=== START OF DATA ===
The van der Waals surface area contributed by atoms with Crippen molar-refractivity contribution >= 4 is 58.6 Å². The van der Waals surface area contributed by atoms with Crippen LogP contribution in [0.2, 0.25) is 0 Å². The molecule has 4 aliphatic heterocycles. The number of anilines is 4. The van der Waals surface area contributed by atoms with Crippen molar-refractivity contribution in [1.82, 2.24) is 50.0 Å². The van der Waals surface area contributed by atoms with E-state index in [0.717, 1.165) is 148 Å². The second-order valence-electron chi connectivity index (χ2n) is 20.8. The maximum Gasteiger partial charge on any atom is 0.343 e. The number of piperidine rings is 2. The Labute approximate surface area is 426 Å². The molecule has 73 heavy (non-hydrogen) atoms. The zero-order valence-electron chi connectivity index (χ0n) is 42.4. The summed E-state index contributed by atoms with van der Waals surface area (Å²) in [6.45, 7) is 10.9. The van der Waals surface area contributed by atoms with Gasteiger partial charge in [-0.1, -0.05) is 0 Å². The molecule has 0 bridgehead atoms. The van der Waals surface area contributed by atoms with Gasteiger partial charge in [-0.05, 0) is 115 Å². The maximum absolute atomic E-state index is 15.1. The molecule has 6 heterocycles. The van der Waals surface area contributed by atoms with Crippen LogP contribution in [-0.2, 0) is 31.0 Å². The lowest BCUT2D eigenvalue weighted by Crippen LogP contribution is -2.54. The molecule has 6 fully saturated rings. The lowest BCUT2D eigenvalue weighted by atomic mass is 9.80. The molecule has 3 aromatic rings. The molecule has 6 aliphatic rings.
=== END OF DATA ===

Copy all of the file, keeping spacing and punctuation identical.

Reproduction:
The van der Waals surface area contributed by atoms with Crippen molar-refractivity contribution >= 4 is 58.6 Å². The van der Waals surface area contributed by atoms with Crippen LogP contribution in [0.2, 0.25) is 0 Å². The molecule has 4 aliphatic heterocycles. The number of anilines is 4. The van der Waals surface area contributed by atoms with Crippen molar-refractivity contribution in [1.82, 2.24) is 50.0 Å². The van der Waals surface area contributed by atoms with E-state index in [0.717, 1.165) is 148 Å². The second-order valence-electron chi connectivity index (χ2n) is 20.8. The maximum Gasteiger partial charge on any atom is 0.343 e. The number of piperidine rings is 2. The Labute approximate surface area is 426 Å². The molecule has 73 heavy (non-hydrogen) atoms. The zero-order valence-electron chi connectivity index (χ0n) is 42.4. The summed E-state index contributed by atoms with van der Waals surface area (Å²) in [6.45, 7) is 10.9. The van der Waals surface area contributed by atoms with Gasteiger partial charge in [-0.1, -0.05) is 0 Å². The molecule has 0 bridgehead atoms. The van der Waals surface area contributed by atoms with Gasteiger partial charge in [-0.05, 0) is 115 Å². The maximum absolute atomic E-state index is 15.1. The molecule has 6 heterocycles. The van der Waals surface area contributed by atoms with Crippen LogP contribution in [-0.2, 0) is 31.0 Å². The lowest BCUT2D eigenvalue weighted by Crippen LogP contribution is -2.54. The molecule has 6 fully saturated rings. The lowest BCUT2D eigenvalue weighted by atomic mass is 9.80. The molecule has 3 aromatic rings. The molecule has 6 aliphatic rings.